Please keep this medication securely stored in its original container, tightly sealed, and out of reach of children. Maintain room temperature storage and safeguard it from excessive heat and moisture (do not store it in the bathroom). It is crucial to prevent children from accessing any medications, as numerous containers, such as weekly pill organizers, eye drops, creams, patches, and inhalers, may not be child-resistant and can be easily opened by young children. To prevent accidental poisoning in children, always secure safety caps and promptly place medications in a secure location that is both elevated and out of their sight and reach.
Unused medications should be disposed of responsibly to prevent consumption by pets, children, or others. Please refrain from disposing of this medication by flushing it down the toilet. The recommended method for disposal is through a medicine take-back program. Please consult your pharmacist or contact your local waste management or recycling department to inquire about available take-back programs in your community. Your commitment to safe medication disposal is vital for the well-being of your community.

Special Precautions

Before starting citalopram, it's essential to:
• Inform your doctor and pharmacist about any allergies you may have, including allergies to citalopram, escitalopram (Lexapro), other medications, or any ingredients in the citalopram product you're using. Check the Medication Guide or consult your pharmacist for a list of ingredients.
• Notify your doctor if you are currently taking pimozide (Orap) or a monoamine oxidase (MAO) inhibitor such as isocarboxazid (Marplan), linezolid (Zyvox), phenelzine (Nardil), selegiline (Eldepryl, Emsam, Zelapar), or tranylcypromine (Parnate), or if you have discontinued an MAO inhibitor within the past 14 days. Your doctor will likely advise against taking citalopram in these cases. If you discontinue citalopram, wait at least 14 days before starting an MAO inhibitor.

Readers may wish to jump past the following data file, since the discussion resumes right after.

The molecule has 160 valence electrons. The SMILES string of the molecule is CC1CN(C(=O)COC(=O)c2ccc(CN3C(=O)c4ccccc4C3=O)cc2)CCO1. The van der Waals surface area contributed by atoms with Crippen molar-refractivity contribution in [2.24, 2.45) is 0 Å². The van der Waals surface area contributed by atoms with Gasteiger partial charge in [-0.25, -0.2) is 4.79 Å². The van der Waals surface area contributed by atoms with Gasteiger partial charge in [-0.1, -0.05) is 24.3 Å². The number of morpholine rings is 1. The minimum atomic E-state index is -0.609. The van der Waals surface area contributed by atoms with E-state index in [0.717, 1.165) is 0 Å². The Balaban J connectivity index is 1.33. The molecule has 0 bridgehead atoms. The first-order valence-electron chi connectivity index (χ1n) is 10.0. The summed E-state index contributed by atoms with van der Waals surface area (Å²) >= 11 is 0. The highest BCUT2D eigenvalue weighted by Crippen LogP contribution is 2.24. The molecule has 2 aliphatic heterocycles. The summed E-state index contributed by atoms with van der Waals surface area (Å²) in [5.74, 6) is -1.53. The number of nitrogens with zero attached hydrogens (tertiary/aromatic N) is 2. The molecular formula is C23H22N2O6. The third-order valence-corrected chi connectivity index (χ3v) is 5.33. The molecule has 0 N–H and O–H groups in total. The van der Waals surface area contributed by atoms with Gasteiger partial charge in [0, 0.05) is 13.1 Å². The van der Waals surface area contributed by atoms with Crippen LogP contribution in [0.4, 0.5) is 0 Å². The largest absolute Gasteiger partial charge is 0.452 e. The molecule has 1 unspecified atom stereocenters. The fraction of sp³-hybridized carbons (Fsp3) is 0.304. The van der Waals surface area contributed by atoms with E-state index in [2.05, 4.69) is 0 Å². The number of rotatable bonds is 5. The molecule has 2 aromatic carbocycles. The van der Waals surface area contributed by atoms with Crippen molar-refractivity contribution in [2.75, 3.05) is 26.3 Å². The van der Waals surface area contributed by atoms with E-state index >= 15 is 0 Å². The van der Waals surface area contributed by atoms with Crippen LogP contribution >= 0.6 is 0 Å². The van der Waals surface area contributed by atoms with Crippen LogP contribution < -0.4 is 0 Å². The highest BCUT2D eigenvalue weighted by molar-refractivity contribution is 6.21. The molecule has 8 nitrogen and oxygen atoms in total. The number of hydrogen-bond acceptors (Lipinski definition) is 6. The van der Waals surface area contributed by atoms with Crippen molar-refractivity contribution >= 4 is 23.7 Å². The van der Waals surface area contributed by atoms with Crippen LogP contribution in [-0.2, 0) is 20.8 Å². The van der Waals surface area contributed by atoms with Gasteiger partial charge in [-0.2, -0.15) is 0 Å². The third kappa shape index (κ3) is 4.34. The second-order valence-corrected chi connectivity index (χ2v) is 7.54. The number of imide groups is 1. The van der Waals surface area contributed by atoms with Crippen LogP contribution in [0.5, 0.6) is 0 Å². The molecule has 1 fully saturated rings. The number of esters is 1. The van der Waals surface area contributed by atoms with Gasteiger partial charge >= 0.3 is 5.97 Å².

• Be aware that citalopram is closely related to another SSRI, escitalopram (Lexapro), and should not be taken together.
• Inform your doctor and pharmacist about any other prescription or nonprescription medications, as well as vitamins, that you are taking or plan to take. Mention medications such as amiodarone (Cordarone), anticoagulants (e.g., warfarin), aspirin, NSAIDs (e.g., ibuprofen, naproxen), carbamazepine (Tegretol), cimetidine (Tagamet), cisapride (Propulsid), diuretics (water pills), disopyramide (Norpace), dofetilide (Tikosyn), erythromycin (E.E.S. E-Mycin, Erythrocin), heparin, lithium (Eskalith, Lithobid), medications for various conditions (e.g., anxiety, chronic pain, mental illness, Parkinson's disease, seizures, migraines), methylene blue, metoprolol (Lopressor, Toprol XL), moxifloxacin (Avelox), omeprazole (Prilosec, Zegerid), other SSRIs or SNRIs, procainamide (Procanbid, Pronestyl), quinidine (Quinidex), sedatives, sibutramine (Meridia), sleeping pills, sotalol (Betapace), sparfloxacin (Zagam), thioridazine (Mellaril), tramadol (Ultram), tranquilizers, and tricyclic antidepressants (e.g., amitriptyline, imipramine). Your doctor may need to adjust your medication doses or closely monitor you for potential side effects. Many other medications can also interact with citalopram, so inform your doctor of all the medications you are taking, even those not listed here.
• Let your doctor know about any nutritional supplements and herbal products you are using, especially those containing St. John's wort or tryptophan.
• Disclose any history of long QT syndrome (a rare heart condition that may cause irregular heartbeat, fainting, or sudden death) within your family or personal use of street drugs or excessive prescription medication. Inform your doctor if you are over 60 years old and have experienced a slow or irregular heartbeat, high blood pressure, bleeding disorders, stroke, low levels of magnesium or potassium in your blood, a heart attack, heart failure, or other heart issues. Mention any history of seizures, kidney or liver disease, or severe vomiting, diarrhea, or sweating, or if you develop these symptoms during treatment.